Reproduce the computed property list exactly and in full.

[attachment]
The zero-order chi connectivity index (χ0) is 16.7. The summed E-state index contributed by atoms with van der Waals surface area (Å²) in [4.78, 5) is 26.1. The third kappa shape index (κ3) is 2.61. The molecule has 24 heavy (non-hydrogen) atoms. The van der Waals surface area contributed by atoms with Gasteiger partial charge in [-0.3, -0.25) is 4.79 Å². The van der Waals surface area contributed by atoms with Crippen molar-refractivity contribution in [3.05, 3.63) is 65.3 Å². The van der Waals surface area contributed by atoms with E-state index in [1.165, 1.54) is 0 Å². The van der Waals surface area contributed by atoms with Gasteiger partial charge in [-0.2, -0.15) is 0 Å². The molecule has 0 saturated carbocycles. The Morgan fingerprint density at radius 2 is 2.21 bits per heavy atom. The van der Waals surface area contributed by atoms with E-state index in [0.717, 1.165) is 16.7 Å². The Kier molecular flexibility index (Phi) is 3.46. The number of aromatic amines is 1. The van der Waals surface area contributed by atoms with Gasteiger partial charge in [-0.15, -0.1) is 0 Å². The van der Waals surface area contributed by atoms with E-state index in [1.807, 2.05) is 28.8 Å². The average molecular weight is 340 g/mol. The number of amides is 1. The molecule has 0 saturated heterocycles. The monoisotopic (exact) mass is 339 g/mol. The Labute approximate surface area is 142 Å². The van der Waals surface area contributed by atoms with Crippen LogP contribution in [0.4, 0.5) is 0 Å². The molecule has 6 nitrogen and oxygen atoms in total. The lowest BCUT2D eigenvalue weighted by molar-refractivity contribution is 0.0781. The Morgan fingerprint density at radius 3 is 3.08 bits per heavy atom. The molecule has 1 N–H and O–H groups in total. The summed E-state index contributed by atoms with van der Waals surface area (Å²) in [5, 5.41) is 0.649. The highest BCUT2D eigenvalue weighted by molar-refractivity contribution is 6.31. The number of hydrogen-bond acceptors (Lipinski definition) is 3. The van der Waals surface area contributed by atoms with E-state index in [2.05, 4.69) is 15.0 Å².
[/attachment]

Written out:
The zero-order chi connectivity index (χ0) is 16.7. The summed E-state index contributed by atoms with van der Waals surface area (Å²) in [4.78, 5) is 26.1. The third kappa shape index (κ3) is 2.61. The molecule has 24 heavy (non-hydrogen) atoms. The van der Waals surface area contributed by atoms with Gasteiger partial charge in [-0.3, -0.25) is 4.79 Å². The van der Waals surface area contributed by atoms with Crippen molar-refractivity contribution in [3.05, 3.63) is 65.3 Å². The van der Waals surface area contributed by atoms with E-state index in [1.165, 1.54) is 0 Å². The van der Waals surface area contributed by atoms with Gasteiger partial charge in [-0.2, -0.15) is 0 Å². The molecule has 0 saturated carbocycles. The Morgan fingerprint density at radius 2 is 2.21 bits per heavy atom. The van der Waals surface area contributed by atoms with E-state index in [0.717, 1.165) is 16.7 Å². The Kier molecular flexibility index (Phi) is 3.46. The number of aromatic amines is 1. The van der Waals surface area contributed by atoms with Gasteiger partial charge in [-0.15, -0.1) is 0 Å². The van der Waals surface area contributed by atoms with E-state index in [1.807, 2.05) is 28.8 Å². The average molecular weight is 340 g/mol. The number of amides is 1. The molecule has 0 saturated heterocycles. The monoisotopic (exact) mass is 339 g/mol. The Labute approximate surface area is 142 Å². The van der Waals surface area contributed by atoms with Crippen LogP contribution in [0.4, 0.5) is 0 Å². The molecule has 6 nitrogen and oxygen atoms in total. The lowest BCUT2D eigenvalue weighted by molar-refractivity contribution is 0.0781. The Morgan fingerprint density at radius 3 is 3.08 bits per heavy atom. The molecule has 1 N–H and O–H groups in total. The summed E-state index contributed by atoms with van der Waals surface area (Å²) in [5, 5.41) is 0.649. The highest BCUT2D eigenvalue weighted by molar-refractivity contribution is 6.31. The number of hydrogen-bond acceptors (Lipinski definition) is 3. The van der Waals surface area contributed by atoms with E-state index in [2.05, 4.69) is 15.0 Å².